As some of you may know, Matt and I met because of a shared love of music and performance. Back in high school, when I was a freshman and he was a senior we became friends since we both played in our school’s marching band. My friends were his friends and vise versa and our little group formed a friendship that we knew would last. Not only did band bring our lives together, it also taught us so much about life, perseverance and following your passion. Our marching band was really good. Over the course of my four years, we repeatedly took “Superior” rankings (many years also with “distinctions”) at State competitions. Music was my art, marching was my sport, performing was my passion. I loved marching and all that it helped teach me.
One of the dreams I had for Alexandra – when we first learned we were expecting – was that perhaps she would also have a love for music and playing an instrument. I mean, heck, Matt played drums, I played saxophone, many in his family also sing and perform… musical talent literally runs through her veins.
All of that though…came to a screeching halt when we learned of her unique diagnosis. How doing simple tasks in life would prove to be a challenge, never mind playing an instrument AND marching at the same time. I was shattered. Something I so desperately wanted her to be able to find a passion for or at least appreciate would probably never be a cognitive thought to enter her mind.
As many of you have followed our journey over these past months, I know you can start to see the progress that she has been making. However, without a cure the chances of her marching (in the literal and most obvious sense) will honestly, most likely never happen. Instead we are finding ways to reshape the dreams we have for her, to mold our new reality to be something that fulfills her life – and heart – to the fullest.
The other day, walking through the store, I found myself in the toy section. Alexandra has a million toys, but for whatever reason, I continue to buy her things. I suppose it is fueled by a desire to eventually find that one toy that she loves and masters and lights up her world. Buying toys for a 2-year-old with significant motor and cognitive delays is not a fun process. Most of the toys for her age group are not developmentally appropriate for her. Instead my eyes land on toys that often say “0-9 mos” on the package. As those toys light up, play music and are easier for her to grasp. Those toys don’t require pretend play, a narrative voice or advanced motor abilities.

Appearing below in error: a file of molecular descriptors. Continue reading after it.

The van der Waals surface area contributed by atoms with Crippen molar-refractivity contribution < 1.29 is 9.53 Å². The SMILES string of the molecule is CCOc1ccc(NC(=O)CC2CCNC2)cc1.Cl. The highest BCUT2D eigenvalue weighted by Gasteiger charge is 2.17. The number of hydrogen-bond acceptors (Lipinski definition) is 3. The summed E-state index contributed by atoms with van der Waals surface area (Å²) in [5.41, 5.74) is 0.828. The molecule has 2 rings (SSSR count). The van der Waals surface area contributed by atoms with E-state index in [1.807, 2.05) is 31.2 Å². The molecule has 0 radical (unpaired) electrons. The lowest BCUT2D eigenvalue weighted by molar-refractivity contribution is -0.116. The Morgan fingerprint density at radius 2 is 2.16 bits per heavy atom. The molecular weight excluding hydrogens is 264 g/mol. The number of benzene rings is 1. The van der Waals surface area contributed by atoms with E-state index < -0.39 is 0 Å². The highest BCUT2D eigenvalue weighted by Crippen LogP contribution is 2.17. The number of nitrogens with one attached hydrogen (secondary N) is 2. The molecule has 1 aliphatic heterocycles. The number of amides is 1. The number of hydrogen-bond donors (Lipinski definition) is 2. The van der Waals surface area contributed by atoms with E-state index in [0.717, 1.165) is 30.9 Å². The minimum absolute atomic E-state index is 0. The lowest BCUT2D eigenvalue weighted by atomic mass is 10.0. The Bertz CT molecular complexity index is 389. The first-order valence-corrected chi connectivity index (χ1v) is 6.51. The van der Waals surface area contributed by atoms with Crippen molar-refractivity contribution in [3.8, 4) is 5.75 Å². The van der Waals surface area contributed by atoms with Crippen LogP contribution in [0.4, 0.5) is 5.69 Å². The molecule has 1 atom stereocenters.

As my eyes scanned the available options, they landed on a toy saxophone. Not going to lie. Standing there in the toy aisle, I lost it. My earlier dreams of her playing saxophone came flooding back to me. The harsh reality of what may never be hit me like a thousand bricks. After standing there – for probably too long – weighing the over/under on if she would even be interested in such a toy, I went ahead and grabbed it and threw it in the cart.
I went home, Matt and I opened it up and handed it to her.
Here she is, her first time holding a saxophone. While still very much a foreign concept to her, her center position posture and grip are to be commended. I am a proud mama. Brought to more ridiculous happy tears to see her even slightly interested in it.
The moment was somewhat fleeting. Lasting only a short while before her hands couldn’t (or didn’t want to) hold it any longer. But she will get there, as with any child.
Only time will tell what her musical talents will be, until then may this toy saxophone (and her nifty drum set) help her practice, practice, practice.